Ana Veciana-Suarez

Ana Veciana-Suarez: Handwritten letters — file under ‘obsolete’

One of the pleasures of life is walking to the edge of my front yard, opening the hinged jaw of the black metal mailbox, reaching into its cavernous mouth and retrieving the day’s mail.

There’s hardly ever anything worth my time, particularly in the 11 months preceding the December onslaught, when Christmas cards arrive bearing goodwill, glad tidings and photographs of people I love but don’t see as often as I should. In the off-season, the more interesting stuff tends to be housewares catalogs— oooh, window shopping from the comfort of my living room! — or junk mail advertising cheap acreage in Tennessee. Rare is the bill that doesn’t arrive in my electronic in-box instead.

Nonetheless I am forever willing to be surprised by what the postman brings. Too bad the surprise is so infrequent. I can’t remember the last time I got a letter. Worse: I can’t remember the last time I mailed one.

I run my life, both the professional and the personal, via email. Texts are essential to communicate with my grown children, and Skype and FaceTime are convenient substitutes for the cross-town or cross-country visit. Yet, call me old-fashioned, label me out of date, but I still believe nothing is as intimate, as uplifting, as refreshing, as a letter.

Though handwriting adds a personal flair that is much appreciated in a keyboard-dominated world, I’m not picky that way, mainly because I type much, much faster than I scribble. And frankly, legible handwriting is as uncommon as a downtown parking space.

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I may have abandoned this old form of communication, but like many my age, particularly those of us infatuated with the written word, I was raised on the pithy postscript — P.S. I always saved my best line for last — and the “Dear So-and-So” salutation. For all its emoticons, email simply can’t match that.

What was once an integral part of my life is now completely unfamiliar to the next generation. My youngest son, for example, was recently baffled by the necessity of a return address on an envelope. He had never had to post a letter or mail a bill that required paper, pen and postage.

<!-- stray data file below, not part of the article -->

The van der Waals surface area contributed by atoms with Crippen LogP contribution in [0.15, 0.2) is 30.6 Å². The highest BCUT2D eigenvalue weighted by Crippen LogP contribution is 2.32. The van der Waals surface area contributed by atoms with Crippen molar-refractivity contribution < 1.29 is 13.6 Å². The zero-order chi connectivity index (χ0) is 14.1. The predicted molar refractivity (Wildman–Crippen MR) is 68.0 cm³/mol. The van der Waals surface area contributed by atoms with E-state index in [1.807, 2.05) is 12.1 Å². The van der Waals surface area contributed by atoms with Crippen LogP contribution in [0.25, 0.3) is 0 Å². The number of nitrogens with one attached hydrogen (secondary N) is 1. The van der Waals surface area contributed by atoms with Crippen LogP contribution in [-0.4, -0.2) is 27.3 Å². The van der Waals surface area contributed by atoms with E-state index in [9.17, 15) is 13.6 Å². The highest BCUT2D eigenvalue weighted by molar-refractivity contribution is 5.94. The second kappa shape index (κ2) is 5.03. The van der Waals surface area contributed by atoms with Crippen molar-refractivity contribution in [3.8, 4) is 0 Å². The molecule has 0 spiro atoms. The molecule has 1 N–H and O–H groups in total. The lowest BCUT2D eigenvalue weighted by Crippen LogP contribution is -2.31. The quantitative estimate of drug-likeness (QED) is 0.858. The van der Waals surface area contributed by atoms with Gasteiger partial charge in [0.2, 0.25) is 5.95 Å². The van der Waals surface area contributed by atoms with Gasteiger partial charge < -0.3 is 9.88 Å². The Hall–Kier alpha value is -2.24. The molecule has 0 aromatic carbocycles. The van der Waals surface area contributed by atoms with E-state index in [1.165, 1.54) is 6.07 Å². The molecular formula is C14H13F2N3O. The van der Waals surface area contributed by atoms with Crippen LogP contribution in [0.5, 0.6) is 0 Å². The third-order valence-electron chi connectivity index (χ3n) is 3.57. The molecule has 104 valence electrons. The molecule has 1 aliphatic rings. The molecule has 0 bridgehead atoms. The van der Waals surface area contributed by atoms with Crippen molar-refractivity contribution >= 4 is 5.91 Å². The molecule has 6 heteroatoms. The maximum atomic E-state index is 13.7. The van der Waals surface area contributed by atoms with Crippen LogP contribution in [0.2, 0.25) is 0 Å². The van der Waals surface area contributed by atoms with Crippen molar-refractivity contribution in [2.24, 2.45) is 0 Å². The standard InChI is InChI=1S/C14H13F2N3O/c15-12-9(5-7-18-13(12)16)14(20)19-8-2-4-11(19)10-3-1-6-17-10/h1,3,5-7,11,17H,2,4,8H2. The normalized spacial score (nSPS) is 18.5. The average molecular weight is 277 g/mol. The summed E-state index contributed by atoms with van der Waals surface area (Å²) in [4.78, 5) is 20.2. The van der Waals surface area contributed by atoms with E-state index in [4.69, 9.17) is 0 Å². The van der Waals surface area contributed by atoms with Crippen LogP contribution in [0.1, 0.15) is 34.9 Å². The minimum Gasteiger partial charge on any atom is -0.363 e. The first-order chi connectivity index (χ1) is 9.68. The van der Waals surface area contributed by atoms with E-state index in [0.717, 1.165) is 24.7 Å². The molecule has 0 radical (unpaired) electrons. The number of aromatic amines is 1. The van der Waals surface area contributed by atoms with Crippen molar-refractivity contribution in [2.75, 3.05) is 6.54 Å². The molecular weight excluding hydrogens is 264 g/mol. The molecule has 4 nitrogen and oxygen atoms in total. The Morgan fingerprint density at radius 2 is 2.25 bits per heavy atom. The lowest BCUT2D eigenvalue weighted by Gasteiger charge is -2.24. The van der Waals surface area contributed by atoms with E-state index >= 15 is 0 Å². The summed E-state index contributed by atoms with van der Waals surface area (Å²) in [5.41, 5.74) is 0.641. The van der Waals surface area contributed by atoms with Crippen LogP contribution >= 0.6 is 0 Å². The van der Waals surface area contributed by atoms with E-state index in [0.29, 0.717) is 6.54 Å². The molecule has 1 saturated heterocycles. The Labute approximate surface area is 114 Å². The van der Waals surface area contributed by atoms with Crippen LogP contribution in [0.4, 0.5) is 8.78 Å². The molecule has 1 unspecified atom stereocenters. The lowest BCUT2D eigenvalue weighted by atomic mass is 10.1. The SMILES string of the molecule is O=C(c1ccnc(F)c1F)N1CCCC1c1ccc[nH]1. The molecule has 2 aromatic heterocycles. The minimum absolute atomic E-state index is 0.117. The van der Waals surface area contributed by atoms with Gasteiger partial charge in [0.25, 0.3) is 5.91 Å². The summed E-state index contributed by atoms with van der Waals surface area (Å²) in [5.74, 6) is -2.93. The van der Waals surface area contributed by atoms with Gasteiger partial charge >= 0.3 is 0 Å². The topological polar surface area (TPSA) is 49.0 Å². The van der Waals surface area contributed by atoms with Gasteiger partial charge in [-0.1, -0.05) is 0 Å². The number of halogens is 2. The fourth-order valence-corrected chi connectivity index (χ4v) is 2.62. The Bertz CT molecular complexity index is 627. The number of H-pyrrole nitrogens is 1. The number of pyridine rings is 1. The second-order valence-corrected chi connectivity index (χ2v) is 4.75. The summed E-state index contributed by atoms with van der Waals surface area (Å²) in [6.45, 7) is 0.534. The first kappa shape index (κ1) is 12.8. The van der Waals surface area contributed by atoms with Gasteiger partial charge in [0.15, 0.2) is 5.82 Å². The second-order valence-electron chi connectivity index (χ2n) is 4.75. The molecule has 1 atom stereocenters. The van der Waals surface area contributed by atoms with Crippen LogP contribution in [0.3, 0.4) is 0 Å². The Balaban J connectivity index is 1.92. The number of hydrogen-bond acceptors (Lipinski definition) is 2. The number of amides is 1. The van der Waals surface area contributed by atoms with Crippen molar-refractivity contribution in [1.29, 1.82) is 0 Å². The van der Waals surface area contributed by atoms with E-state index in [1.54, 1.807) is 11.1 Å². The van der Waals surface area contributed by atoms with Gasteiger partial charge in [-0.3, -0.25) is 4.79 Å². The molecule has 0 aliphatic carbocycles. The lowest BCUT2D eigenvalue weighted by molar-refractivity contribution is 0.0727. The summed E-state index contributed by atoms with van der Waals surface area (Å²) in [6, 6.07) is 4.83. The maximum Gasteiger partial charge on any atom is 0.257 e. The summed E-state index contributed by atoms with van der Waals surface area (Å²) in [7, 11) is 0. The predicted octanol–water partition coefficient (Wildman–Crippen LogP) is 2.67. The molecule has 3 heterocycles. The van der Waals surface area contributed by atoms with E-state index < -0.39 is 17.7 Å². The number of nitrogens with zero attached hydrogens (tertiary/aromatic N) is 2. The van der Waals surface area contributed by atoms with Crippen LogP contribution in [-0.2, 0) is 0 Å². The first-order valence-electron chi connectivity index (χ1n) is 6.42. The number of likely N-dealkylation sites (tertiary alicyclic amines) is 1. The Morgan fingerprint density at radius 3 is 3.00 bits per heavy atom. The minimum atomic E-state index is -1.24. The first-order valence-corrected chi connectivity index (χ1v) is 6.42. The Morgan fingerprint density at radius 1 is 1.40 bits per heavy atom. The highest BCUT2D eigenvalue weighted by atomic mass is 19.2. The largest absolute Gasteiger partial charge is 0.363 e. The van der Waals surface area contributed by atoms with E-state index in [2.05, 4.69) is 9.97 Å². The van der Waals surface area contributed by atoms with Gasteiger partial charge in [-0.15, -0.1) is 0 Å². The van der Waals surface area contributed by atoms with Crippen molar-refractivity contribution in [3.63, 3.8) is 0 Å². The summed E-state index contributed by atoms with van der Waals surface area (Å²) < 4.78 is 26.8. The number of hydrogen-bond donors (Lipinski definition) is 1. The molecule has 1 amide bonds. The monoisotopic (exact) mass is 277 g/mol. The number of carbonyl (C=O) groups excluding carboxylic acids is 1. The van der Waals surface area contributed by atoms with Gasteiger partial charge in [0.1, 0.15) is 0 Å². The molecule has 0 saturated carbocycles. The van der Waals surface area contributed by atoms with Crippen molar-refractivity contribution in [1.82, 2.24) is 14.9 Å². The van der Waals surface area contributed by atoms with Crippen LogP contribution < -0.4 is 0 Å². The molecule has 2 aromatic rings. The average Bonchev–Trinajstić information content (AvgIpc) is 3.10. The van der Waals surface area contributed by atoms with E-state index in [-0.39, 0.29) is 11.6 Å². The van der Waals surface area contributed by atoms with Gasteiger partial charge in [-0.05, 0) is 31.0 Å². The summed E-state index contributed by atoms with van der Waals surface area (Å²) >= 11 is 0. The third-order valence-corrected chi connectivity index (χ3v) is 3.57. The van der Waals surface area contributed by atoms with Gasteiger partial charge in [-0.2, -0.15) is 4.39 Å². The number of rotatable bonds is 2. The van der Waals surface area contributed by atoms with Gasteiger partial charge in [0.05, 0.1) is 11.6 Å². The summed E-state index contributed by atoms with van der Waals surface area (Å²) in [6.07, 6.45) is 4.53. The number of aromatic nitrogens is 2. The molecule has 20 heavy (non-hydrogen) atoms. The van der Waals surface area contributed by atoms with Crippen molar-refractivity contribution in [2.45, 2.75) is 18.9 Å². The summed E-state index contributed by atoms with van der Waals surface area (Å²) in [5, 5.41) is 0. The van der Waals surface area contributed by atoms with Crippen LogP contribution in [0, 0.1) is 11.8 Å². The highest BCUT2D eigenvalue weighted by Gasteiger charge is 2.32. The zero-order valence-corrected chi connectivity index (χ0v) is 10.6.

Even as I’ve stopped writing them, I’m partial to letters in the same way some of us wax nostalgic about vinyl records, rotary telephones and metal lunchboxes. Retro is popular when you can be selective. In the case of letters, most of us associate at least one missive with a happy event.

I wrote my first book, chapter by chapter, in an epistolary flurry when I was in junior high school. We were then living thousands of miles away, in a South American country with no television and spotty long-distance phone service. The book, by the way, was embarrassingly terrible. I hope my cousin in Chicago tossed it out along with her electric curlers.

As a child, I also kept up occasional correspondence with another cousin who lived in my family’s village in Catalonia, Spain, and over time we developed a long-distance relationship that endures to this day. Two of her children have stayed with us during their travels, and I’ve visited her several times. Alas, email is now our favored method of communication.

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No matter. Later today, as the heat recedes and the summer light wanes, I will cross the expanse of lawn, forever hopeful. I will remember a line the inveterate letter-writer and poet Emily Dickinson penned to a friend: “A Letter is a Joy of Earth/ It is denied the Gods.”

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